The uvea is the middle layer of the eye that contains the majority of the blood vessels. It is made up of the iris, ciliary body, and choroid and is located between the sclera, the white outer coat of the eye, and the retina, the inner layer of the eye.
Uveitis refers to a group of inflammatory diseases that cause swelling of the uveal tissues. It is not always limited to the uvea but can also affect the lens, retina, optic nerve, and vitreous, resulting in reduced vision or blindness.
Uveitis can be caused by problems or diseases in the eye, or it can be part of an inflammatory disease that affects other parts of the body.
It can occur at any age, but it primarily affects people aged 20 to 60.
Uveitis can be acute or chronic. The most severe forms of uveitis can reoccur multiple times.
Uveitis may affect one or both eyes at the same time. Symptoms may appear quickly and include:
Uveitis signs and symptoms vary depending on the type of inflammation.
Acute anterior uveitis can affect one or both eyes and is characterized in adults by eye pain, blurred vision, light sensitivity, and redness.
Blurred vision and floaters are symptoms of intermediate uveitis. It is not usually associated with pain.
Vision loss can occur as a result of posterior uveitis. This type of uveitis is only detectable during an eye exam.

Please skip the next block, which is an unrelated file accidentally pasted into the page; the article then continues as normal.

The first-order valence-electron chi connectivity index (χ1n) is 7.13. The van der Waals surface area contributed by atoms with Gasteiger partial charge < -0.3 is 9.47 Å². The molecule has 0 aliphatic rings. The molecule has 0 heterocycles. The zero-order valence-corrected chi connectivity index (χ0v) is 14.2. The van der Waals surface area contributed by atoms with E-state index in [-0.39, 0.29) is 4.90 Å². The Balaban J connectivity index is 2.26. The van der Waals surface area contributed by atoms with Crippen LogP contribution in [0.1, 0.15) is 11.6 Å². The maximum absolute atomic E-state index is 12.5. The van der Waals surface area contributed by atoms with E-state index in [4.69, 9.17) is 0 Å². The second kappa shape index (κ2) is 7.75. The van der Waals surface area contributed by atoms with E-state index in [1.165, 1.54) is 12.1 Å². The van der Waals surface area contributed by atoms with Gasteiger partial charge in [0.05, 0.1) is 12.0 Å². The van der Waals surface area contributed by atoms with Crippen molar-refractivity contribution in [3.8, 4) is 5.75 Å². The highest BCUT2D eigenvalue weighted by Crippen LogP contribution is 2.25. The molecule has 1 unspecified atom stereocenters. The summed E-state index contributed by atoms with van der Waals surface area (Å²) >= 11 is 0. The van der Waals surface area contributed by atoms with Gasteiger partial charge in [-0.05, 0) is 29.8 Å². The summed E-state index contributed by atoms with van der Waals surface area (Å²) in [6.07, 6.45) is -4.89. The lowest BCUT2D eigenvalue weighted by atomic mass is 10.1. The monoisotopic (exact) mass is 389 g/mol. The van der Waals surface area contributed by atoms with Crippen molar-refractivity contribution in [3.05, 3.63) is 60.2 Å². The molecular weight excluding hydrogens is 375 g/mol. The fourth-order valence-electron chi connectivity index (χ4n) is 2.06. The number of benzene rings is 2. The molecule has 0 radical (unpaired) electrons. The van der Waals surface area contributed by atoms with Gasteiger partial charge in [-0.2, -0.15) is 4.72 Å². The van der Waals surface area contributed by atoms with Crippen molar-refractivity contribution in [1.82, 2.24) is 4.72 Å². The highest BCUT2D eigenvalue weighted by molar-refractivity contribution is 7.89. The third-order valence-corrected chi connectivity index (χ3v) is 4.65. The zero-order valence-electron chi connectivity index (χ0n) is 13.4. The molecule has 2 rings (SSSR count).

The body’s natural reaction to tissue damage, germs, or toxins is inflammation. It causes swelling, redness, and heat, as well as the destruction of tissues, as certain white blood cells rush to the affected area of the body in an attempt to contain or eliminate the insult. Uveitis is caused by an inflammation of the uveal tissue.
Many cases of uveitis are chronic, and they can result in a variety of complications, such as corneal clouding, cataracts, elevated eye pressure (IOP), glaucoma, retinal swelling, or retinal detachment. These complications have the potential to lead to permanent vision loss.
If uveitis is caused by another condition, treatment will be tailored to that condition.
The first option for treating uveitis is to use anti-inflammatory drugs. Your doctor may first recommend anti-inflammatory eyedrops, such as corticosteroids. If these do not provide relief, corticosteroid tablets or injections may be required.
The second option for uveitis treatment is to use drugs that combat bacteria or viruses. If your uveitis is the result of an infection, your doctor may prescribe antibiotics, antiviral medications, or other medications, with or without corticosteroids, to treat the infection.
Drugs that suppress the immune system or kill cells If the disease does not affect both eyes, does not respond well to corticosteroids, or becomes severe enough to threaten your vision, you may require immunosuppressive or cytotoxic drugs for uveitis treatment.
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